Many diagnostic radiologists with lifetime certificates choose not to participate in the American Board of Radiology (ABR) Maintenance of Certification (MOC) program, according to new findings published in the American Journal of Roentgenology. Does this mean those radiologists have negative feelings about the MOC program?
Beginning in 2002, the study’s authors explained, ABR policy shifted and all diagnostic radiology certificates were time limited, meaning MOC participation was required for them to be valid. Individuals who had already been issued a lifetime MOC certificate, however, are not required to participate, though it is still “encouraged” by the ABR. The team behind this study wanted to compare participation rates between diplomates with time limited certificates and those with lifetime certificates.
“If radiologists believed that MOC's benefits exceeded its costs, one would hypothesize high participation rates, even among those whose participation is not mandated by the ABR,” Andrew B. Rosenkrantz, MD, department of radiology at NYU Langone Medical Center in New York City, and colleagues. “Information regarding mandated versus nonmandated participation could thus provide insights to inform ongoing debates around the value of MOC and guide innovations to validate radiologists' lifelong learning.”
Using CMS data and corresponding ABR certification information, Rosenkrantz et al. found that 56.4% of diagnostic radiologists participated in the MOC program. That includes 99.6% of specialists who are required to participate by the ABR and just 13.9% of those who have lifetime certificates and are not required to participate. Nonmandated MOC participation was higher among academic radiologists, subspecialist radiologists and those who work in larger groups. Nonmandated participation varied from state to state, from 0.0% in South Dakota to 32.6% in Virginia. States with a less dense population were associated with less nonmandated participation.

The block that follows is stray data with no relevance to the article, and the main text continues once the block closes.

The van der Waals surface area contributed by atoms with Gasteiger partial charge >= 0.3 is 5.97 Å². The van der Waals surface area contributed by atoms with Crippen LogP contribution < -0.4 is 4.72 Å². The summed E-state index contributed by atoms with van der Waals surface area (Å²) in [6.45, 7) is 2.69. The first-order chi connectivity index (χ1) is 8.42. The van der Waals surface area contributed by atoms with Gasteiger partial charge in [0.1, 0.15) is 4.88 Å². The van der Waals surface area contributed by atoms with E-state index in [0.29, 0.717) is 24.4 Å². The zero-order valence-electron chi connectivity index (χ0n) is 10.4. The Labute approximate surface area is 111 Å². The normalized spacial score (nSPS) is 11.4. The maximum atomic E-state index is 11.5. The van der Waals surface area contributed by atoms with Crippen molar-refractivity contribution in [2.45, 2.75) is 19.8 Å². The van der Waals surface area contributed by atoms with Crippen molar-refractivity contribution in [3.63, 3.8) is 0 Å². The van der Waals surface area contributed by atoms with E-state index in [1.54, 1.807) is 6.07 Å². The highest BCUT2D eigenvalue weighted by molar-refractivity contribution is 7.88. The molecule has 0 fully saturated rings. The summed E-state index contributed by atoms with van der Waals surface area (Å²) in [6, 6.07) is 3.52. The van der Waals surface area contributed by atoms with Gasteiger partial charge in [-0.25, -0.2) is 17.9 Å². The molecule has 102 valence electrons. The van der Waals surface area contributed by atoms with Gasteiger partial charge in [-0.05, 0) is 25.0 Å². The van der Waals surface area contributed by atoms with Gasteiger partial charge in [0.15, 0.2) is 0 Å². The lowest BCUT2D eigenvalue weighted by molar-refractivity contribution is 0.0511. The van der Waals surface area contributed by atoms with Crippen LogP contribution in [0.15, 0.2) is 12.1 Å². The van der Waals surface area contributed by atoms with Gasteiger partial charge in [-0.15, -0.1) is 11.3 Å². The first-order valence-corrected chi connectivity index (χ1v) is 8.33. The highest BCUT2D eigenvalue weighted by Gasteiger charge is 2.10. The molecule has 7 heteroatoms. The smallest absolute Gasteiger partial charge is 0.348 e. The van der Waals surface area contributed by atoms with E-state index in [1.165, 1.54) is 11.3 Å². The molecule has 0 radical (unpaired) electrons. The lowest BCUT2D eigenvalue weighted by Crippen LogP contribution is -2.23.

“For those mandated, participation is nearly universal,” Richard Duszak, MD, professor and vice chair for health policy and practice in the department of radiology and imaging sciences at Emory University in Atlanta, said in a prepared statement from the Harvey L. Neiman Health Policy Institute. “In contrast, among lifetime-certified diagnostic radiologists whose participation is not ABR-mandated, participation rates are low.”
Rosenkrantz et al. noted that these findings could suggest “diplomate dissatisfaction or negative perceptions about MOC.”
Another sign that radiologists are unhappy with the ABR’s MOC program is a federal class action lawsuit filed in February 2019 by a radiologist in Tennessee against the ABR. The ABR was also named a co-conspirator in another class-action lawsuit claiming the American Board of Medical Specialties, American Board of Emergency Medicine and American Board of Anesthesiology violated federal antitrust laws.
The American College of Radiology also wrote a letter to the American Board of Medical Specialties in January 2019 about specific complaints related to changing certification policies.